September 15, 2014
The Chicago jet fuel differential fell 2 cents Monday, regaining most of a roller-coaster drop after the weekend startup of a refinery unit into a Midwest region where refineries already were running at peak capacity.
Platts assessed Chicago jet at NYMEX October ULSD futures plus 13 cents/gal, compared with plus 15 cents/gal Friday. Sources said Phillips 66 was heard offering at plus 3 cents/gal late Friday but that by mid-Monday, BP had traded at plus 13 cents/gal.
"Whoever bought that plus 13 must have missed the plus 3," one jet trader said.
On Saturday, Phillips 66 said it flared in connection with a unit restart at its 306,000 b/d join venture refinery in Wood River, Illinois. The regulatory report did not include the type of unit.
Sources said some Midwest refineries have had issues, but sources said they weren't sure those materialized given Energy Information Administration data that showed Midwest crude capacity utilization at 97.5% for the week ended September 5.
"They've been running [high] now for almost six months, so that's not surprising," said a second jet trader, who then said BP has had issues at its 413,000 b/d Whiting, Indiana, refinery. "Except for Whiting and that's a recent change."
Refineries, especially in the Midwest, were likely to continue at a run rate of 90% or higher "as long as margins stay high," especially in jet fuel where cracks remain high, said Carl Larry, president at Oil Outlooks.
"You might see a few refineries start to delay work," he said. "If margins are good, they'll put it off until the fall."
Other US jet differentials also fell Monday, with Gulf Coast down 2.25 cents to minus 2.85 cents/gal, New York barges down 2.25 cents to plus 5.25 cents/gal, Group 3 out of Oklahoma down 2 cents to minus 4 cents/gal and Los Angeles jet down 25 points to plus 0.25 cent/gal.
Indonesian demand supportive
Sentiment in the Asian jet/kerosene market was mixed Monday, with some traders saying a surge in Indonesian requirements was providing support and others saying closed arbitrage windows were trapping supply in the region.
Jet/kerosene demand from Indonesia has trebled in September due to the impending shutdown of the 350,000 b/d Cilacap refinery September 20 for 35 days' scheduled maintenance, which some traders said was offering some support to the market.
"Normally, they [Indonesian buyers] only need 100,000-200,000 barrels/month but in September they need 500,000-600,000 barrels in total," said a trader in North Asia.
However other traders said that with both the East-West and East-US West Coast arbitrage windows closed at present due to high freight rates, surplus supply in Asia could not leave the region.
"East-West freight rates are persistently high," said a ship broker in Singapore.
Some traders said Japanese kerosene buying in the lead up to winter for heating purposes could lift market sentiment in the near term, while others doubted it would emerge this year.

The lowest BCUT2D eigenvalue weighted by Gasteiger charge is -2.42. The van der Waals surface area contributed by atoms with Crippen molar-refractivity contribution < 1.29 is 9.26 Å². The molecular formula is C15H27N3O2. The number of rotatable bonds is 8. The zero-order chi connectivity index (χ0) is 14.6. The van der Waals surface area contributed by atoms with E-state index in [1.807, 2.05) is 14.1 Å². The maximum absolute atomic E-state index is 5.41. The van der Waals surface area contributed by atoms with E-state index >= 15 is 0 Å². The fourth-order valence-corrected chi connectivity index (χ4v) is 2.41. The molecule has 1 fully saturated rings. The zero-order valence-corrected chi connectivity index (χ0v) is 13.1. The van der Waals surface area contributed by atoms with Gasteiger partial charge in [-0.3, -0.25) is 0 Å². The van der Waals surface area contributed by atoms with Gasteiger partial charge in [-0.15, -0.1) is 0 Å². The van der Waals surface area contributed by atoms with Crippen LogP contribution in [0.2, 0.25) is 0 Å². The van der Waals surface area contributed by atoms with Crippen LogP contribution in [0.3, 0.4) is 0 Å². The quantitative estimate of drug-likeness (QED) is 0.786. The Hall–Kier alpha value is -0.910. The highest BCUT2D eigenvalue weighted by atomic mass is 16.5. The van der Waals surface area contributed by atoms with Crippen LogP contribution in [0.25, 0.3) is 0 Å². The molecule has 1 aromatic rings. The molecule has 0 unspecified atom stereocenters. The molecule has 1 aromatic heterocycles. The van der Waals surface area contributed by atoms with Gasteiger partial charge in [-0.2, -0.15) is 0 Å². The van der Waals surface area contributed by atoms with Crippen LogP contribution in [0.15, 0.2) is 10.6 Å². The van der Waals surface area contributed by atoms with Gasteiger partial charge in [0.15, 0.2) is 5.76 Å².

"Usually at this time we see some action from Japan for winter jet/kerosene demand but this year, it has been eerily quiet, almost a non-event. This could dampen sentiment for jet," said a North Asia-based trader.
Another trader noted that jet/kerosene stocks in Japan were already high, further decreasing the likelihood that demand would emerge.
In spot tender news, India's Mangalore Refinery and Petrochemicals Ltd. was heard to have sold 40,000 mt of jet fuel to Vitol at a discount of around $1/barrel to the October average of Mean of Platts Singapore jet fuel/kerosene assessments, FOB.
The cargo will be loaded from New Mangalore over October 16-18. MRPL last sold 40,000 mt of jet A-1 for loading September 25-27 from New Mangalore to Vitol at a discount of around 70 cents/b to the monthly average of MOPS jet/kerosene assessments, FOB.
Europe long on supply
Prompt weakness in the European jet market persisted as the market continued to grapple oversupply, sources said Monday.
While existing storage incentives provided a floor to the market, preventing it from weakening further, fundamentals remained bearish and this continued to dent jet premiums.
The premium in particular has weakened recently, with FOB NWE cargoes pegged at $56/mt Monday. CIF cargoes were around $66.50/mt. The cargo market remained well-supplied as heavy September arbitrage arrivals were yet to be absorbed. Some cargoes have yet to find homes.
Seasonal cooling off in the underlying demand was marginal so far, with airlines reporting reasonably healthy volumes for September. While demand in the NWE region was so far in line with seasonal expectations, buying interest in the Mediterranean was reported as low.
Length in the Mediterranean was more pronounced, sources said. US East Coast demand, which had soaked up some barrels previously, has cooled over the past week as premiums for prompt CIF delivered cargoes basis New York Harbor fell from a record $152.30/mt September 2 to $72.68/mt Friday.
This has left many of the Persian Gulf barrels fixed to Europe with no alternative destination, helping pressure ARA spot prices lower.
Meanwhile the Rotterdam barge market saw some support from prompt short-covering. Availability in the ARA area remained adequate, but sellers were looking for better premiums as storage remained a viable option.
"There is both directional buying and selling but far apart currently," a trader said.
In other news, Mina Group, the integrated energy services and infrastructure company announced the award of further multiple US Department of Defense contracts to supply fuel to locations in Eastern Europe, the company said Monday.
Mina Group's subsidiary, Red Star Enterprises, has won competitive tenders to supply jet fuel to the DoD's Defense Logistics Agency in various locations in Poland, Lithuania and Estonia.
These awards follow Red Star Enterprises' DoD Defense Logistics Agency contract for Latvia signed in June this year, the company said.